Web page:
On the surface this seems simple.  Most athletes have a “Type A” approach to training.  More is better and much more is even better!  If an athlete does not measure fatigue effectively the slippery slope of overtraining is only a step away. 

What we don’t know as well within this cycle of adaptation is how you measure the fatigue.  It is easy to look at a squat, count the reps and multiply by the weight to come up with a number on total load and subsequent overload.  The problem comes into play on how you measure the resulting fatigue.  You can feel the fatigue and see the result at the moment of the lift.  This is called peripheral fatigue.  However another fatigue is also at play. Velocity based training is helping with this issue.  It allows the coach to see the velocity of the bar with a particular weight.  In other words how hard was it for the athlete to move the bar is evident in the speed of the bar.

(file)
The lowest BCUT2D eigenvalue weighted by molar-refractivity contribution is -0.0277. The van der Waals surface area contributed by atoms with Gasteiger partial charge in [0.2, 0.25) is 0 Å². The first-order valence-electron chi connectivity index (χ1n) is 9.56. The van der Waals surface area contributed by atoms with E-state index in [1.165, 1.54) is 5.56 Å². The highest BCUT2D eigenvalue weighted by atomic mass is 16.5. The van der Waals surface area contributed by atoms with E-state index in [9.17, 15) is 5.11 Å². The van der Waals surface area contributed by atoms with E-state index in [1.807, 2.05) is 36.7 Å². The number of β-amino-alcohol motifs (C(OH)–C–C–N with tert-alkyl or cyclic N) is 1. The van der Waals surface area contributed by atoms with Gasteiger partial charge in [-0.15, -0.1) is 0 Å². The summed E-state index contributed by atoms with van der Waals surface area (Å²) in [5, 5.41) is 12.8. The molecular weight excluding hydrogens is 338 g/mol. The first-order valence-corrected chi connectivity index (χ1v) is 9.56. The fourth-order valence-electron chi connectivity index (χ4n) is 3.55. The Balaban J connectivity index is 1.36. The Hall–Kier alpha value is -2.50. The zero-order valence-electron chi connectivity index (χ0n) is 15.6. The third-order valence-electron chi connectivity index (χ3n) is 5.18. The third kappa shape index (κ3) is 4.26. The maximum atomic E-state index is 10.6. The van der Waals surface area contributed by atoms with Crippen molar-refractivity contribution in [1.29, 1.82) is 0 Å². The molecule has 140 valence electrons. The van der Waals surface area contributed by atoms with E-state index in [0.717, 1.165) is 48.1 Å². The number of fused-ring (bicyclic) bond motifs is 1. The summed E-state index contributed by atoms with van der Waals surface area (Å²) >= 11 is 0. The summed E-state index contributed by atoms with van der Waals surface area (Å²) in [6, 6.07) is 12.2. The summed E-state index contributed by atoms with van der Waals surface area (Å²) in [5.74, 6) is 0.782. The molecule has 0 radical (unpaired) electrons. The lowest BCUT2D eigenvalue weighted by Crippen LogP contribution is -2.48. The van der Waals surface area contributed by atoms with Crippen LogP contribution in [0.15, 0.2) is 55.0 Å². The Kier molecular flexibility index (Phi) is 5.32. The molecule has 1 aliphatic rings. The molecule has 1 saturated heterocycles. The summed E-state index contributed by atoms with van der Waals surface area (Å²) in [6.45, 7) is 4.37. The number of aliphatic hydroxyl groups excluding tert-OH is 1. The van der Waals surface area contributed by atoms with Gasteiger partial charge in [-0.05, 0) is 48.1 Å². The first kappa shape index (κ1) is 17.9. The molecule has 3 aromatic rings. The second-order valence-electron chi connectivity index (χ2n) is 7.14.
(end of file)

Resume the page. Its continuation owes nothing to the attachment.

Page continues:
Fatigue is generally classified as the direct mechanical fatigue on  muscle contraction capability during an exercise.  This fatigue is peripheral.  In other words, when do you reach the point of inability to execute a particular exercise?  However, there is a great level of Central Nervous System (CNS) fatigue which is very important to monitor in training.  This type of fatigue is insidious and can lead to lack of enthusiasm, burnout, sleep issues etc.  It is typically the type of fatigue that creeps up on an athlete over time.   You just feel tired and burned out.  Performance drops off, and it is harder and harder to obtain the type of outputs you were easily accomplishing in the past.  Athletes will say the “feel flat”.   The problem is that if you accumulate too much of this type of fatigue it takes some time to recover and can lead to major setbacks in training.  Therefore it is very important that this is monitored. 

The science is still trying to determine how to better monitor this type of fatigue.  BCAA’s (Branch Chain Amino Acids) have been shown to help, monitoring effective sleep,  but the jury is still out.  Sleep, good nutrition, will always be a part of the process and should be monitored.  Different athletes respond to different levels of intensity and volume in exercise  differently. Serotonin levels are at play in this overall fatigue.